LeadSift helps sales teams find and contact ideal customers faster with company data and buying signals. As lead designer, I built a foundation for design processes, coordinated prototyping and user testing plans and got my hands dirty with visual design work. View live project here.
CHALLENGE & APPROACH
At the time I joined the team, LeadSift had dozens of paying customers and plenty of feedback on non-designed prototypes, but lacked a user interface. Many of their customers expressed interest in having a self-serving web application for LeadSift's service, but before jumping into designing anything I decided it was best to take inventory of who we were designing for.
“Why? Why not?”
Fortunately, the team had already conducted several interviews with existing customers. Using the team’s preliminary research, I started by identifying why customers were leaving, why customers were staying and what their primary goals with LeadSift were.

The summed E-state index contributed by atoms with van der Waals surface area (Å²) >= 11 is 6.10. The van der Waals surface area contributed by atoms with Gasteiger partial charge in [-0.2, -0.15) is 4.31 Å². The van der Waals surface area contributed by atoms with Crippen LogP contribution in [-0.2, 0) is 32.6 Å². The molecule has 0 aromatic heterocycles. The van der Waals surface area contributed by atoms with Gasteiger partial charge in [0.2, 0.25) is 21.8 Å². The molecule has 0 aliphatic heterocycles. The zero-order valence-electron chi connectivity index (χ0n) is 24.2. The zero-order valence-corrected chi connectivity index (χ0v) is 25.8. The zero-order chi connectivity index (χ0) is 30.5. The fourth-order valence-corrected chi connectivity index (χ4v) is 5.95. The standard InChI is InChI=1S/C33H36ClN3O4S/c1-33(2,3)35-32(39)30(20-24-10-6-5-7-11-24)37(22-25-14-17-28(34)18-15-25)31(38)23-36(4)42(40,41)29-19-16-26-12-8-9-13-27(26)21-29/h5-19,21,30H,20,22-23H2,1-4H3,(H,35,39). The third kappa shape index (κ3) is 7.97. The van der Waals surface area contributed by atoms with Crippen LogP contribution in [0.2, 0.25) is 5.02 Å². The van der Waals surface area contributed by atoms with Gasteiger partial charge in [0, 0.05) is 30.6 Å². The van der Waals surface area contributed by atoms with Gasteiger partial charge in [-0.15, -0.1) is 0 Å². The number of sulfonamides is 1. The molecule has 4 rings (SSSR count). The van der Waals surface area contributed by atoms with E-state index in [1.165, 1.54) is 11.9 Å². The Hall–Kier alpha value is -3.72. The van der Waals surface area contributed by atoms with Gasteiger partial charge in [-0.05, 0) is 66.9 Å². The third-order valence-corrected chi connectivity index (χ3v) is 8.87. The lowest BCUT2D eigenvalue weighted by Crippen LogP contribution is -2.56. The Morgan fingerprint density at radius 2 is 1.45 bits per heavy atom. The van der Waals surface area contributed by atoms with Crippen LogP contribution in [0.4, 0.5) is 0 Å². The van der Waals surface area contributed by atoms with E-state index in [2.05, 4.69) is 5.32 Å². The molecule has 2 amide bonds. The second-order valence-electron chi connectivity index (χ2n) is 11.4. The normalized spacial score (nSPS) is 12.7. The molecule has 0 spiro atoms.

After mapping out primary use cases, I created a series of users flows. The same week, we reviewed user flows with team members and customers to confirm our understanding of user needs. The following week I wrote out each interface and created low fidelity wireframes to take shape of our early user research.
Over time we increased the fidelity of our interface designs, discussing with customers every step of the way. With plenty of feedback on our roughly designed interfaces, I got to work on a prototype.
After creating a functioning prototype, I created a script and full testing plan for the team to use while conducting user testing.
Over a period of 3 weeks we performed several prototype iterations with variations on feature sets, navigation and overall layout.
Ultimately, we decided to remove several features, focusing solely on LeadSift’s core offering for a simple user experience.
Through prototyping we identified a need to move from a sidebar navigation to a top navigation, thereby freeing up horizontal space for users to interact with their search results.
We learned what users want and what users need are often times two different things. The best way to tease out these insights is to prototype and test your assumptions and understanding of them.